In ordinary times, it takes Boureima Diawara two or three days to truck his mangoes the 1,200 km (745 miles) from southern Mali to Senegal’s seaside capital Dakar.
But since coronavirus restrictions came in, some shipments have taken more than twice as long. After struggling with border delays and a dawn-to-dusk curfew in Senegal, Diawara’s workers have ending up dumping sacks of rotten fruit in landfill.
Trading across borders in West Africa, with its rutted roads and bribe-hungry police, has never been easy. But restrictions imposed by governments in response to COVID-19 are crippling the trade in perishable goods and livestock like never before, according to commercial data and interviews with traders.
“If the trucks stop, the produce spoils,” said Diawara, whose traders’ collective slashed the number of trucks it runs to Dakar from up to nine a day to only one or two.
The breakdowns in trade are contributing to fears of a spiralling food crisis. The United Nations says the pandemic could cause the number of West Africans living in food insecurity to double to 43 million in the next six months.
While some countries have been able to rely on healthy pre-crisis stocks to keep the price of staples such as maize and rice relatively stable, more time-sensitive supply chains are fraying and legions of independent traders are taking the hit.
Data collected by the Permanent Interstate Committee for Drought Control in the Sahel (CILSS) shows West African traders of perishable produce and livestock have seen losses of 10% to 30% since health restrictions came in, as transport is disrupted and markets close while illegal tax collection at checkpoints has leapt nearly 50%.
A separate survey by Réseau Billital Maroobé, a collective of West African herders, showed economic activities were at a standstill for 42% of herders in the region as of last week.
The impact is not universal and some trade corridors have been less affected. But Brahima Cisse, a regional markets expert at CILSS, which has 13 member states and is based in Burkina Faso, said he had never before seen such broad-based losses.
“There is an entire disorganisation of the market that makes the impact unprecedented,” said Cisse. “People in rural areas don’t even know where to go to sell their products to survive.”
Much of West Africa’s food trade is conducted by small-scale traders hauling anything from sacks of yams to chickens, onions and bananas aboard public transport, or driving herds of cattle across borders.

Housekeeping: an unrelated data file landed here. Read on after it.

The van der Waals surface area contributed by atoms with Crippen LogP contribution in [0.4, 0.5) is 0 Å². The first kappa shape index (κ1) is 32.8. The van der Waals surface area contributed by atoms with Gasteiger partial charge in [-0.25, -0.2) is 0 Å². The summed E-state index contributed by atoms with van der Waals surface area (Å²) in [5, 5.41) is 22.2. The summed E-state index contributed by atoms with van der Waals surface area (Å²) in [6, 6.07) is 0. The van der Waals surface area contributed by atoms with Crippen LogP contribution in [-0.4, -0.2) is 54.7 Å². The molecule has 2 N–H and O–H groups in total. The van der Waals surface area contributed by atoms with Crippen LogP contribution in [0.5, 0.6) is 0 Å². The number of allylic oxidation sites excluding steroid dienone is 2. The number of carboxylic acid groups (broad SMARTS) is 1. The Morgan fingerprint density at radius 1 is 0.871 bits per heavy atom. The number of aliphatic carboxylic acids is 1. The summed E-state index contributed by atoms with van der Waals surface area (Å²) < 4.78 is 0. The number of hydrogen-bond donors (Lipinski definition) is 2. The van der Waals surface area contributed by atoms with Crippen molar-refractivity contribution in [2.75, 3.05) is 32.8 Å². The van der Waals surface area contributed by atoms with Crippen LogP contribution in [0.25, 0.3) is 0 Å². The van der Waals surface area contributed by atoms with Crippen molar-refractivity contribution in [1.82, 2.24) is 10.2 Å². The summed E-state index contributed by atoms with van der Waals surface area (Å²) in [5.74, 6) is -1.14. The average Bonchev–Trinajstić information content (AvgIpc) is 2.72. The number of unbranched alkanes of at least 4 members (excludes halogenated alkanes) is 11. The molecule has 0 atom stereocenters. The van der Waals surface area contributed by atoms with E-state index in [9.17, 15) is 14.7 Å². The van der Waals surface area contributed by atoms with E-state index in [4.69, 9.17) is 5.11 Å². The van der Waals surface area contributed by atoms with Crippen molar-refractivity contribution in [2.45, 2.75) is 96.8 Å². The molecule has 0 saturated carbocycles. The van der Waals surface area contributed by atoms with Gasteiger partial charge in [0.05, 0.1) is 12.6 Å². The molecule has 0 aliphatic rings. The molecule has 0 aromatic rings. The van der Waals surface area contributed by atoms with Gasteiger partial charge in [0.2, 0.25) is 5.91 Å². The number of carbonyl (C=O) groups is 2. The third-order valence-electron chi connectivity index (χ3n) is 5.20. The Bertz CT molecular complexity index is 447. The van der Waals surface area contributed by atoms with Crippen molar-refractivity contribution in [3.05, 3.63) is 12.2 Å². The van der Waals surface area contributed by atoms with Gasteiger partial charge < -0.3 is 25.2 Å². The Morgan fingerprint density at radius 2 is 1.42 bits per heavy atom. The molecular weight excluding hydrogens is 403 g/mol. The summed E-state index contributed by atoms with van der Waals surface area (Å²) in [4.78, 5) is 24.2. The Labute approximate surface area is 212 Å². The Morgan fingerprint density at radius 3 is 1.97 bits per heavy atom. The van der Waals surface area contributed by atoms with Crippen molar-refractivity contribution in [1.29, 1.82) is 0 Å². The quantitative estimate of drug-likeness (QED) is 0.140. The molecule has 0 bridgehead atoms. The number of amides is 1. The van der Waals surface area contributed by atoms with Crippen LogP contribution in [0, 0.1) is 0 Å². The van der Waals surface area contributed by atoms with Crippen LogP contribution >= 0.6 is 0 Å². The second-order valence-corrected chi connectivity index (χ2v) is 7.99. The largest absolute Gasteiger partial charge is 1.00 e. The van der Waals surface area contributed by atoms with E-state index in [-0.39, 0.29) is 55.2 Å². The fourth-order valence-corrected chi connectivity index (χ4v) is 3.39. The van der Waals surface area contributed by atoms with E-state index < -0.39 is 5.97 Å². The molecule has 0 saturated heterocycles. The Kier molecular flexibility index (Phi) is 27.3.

Because of smuggling and patchy customs records, the vast majority of the commerce does not show up in official statistics, researchers say.
That informality makes it especially vulnerable to coronavirus restrictions, even when governments carve out exemptions for trade, said Antoine Bouet, a senior research fellow at the International Food Policy Research Institute.
“Very often, these measures consist in the screening of trucks crossing the border while movement of people is forbidden,” he said. “These measures stop informal trade of small quantities.”
Mauritania closed its border with Senegal, the main market for its livestock, in March. While merchandise is officially exempted, herders have not been allowed to move their animals across the border, Mauritania’s agriculture ministry said.
Traders on the other side of the continent face delays and blockages too.
Last week, the East African Grain Council said cargo volumes into some inland countries had fallen by more than half with tailbacks at the border between Kenya and Uganda stretching more than 50 km.
Certain corridors have been less affected. In Ivory Coast, the busiest route from the West African coast to interior, transporters have encountered few delays, said Ibrahim Diallo, an official with the national transporters’ association.
In recent weeks, some governments have started to ease restrictions in an effort to reduce the economic toll, including reopening some markets and shortening curfews.
Atsuko Toda, the African Development Bank’s director of agricultural finance and rural development, praised governments for eschewing policies like export restrictions that fuelled price spikes during the 2007-08 food crisis.
But traders remain anxious as they settle in for what the World Health Organization says could be a prolonged outbreak on the continent, even though it has so far avoided the exponential growth in cases and deaths elsewhere in the world.
For traders in Benin, the new coronavirus restrictions are simply compounding their pain, after neighbouring Nigeria closed its border in August to crack down on smuggling.
Benin’s government has now shut its four land borders in response to COVID-19 and while they remain open to commerce, traders say health checks have significantly slowed crossings.
“The security forces have complicated the checks and everyone is scared,” said Bella Agbessi, who exports pineapples to Togo. “I’m afraid we won’t be able to hold on for long.”
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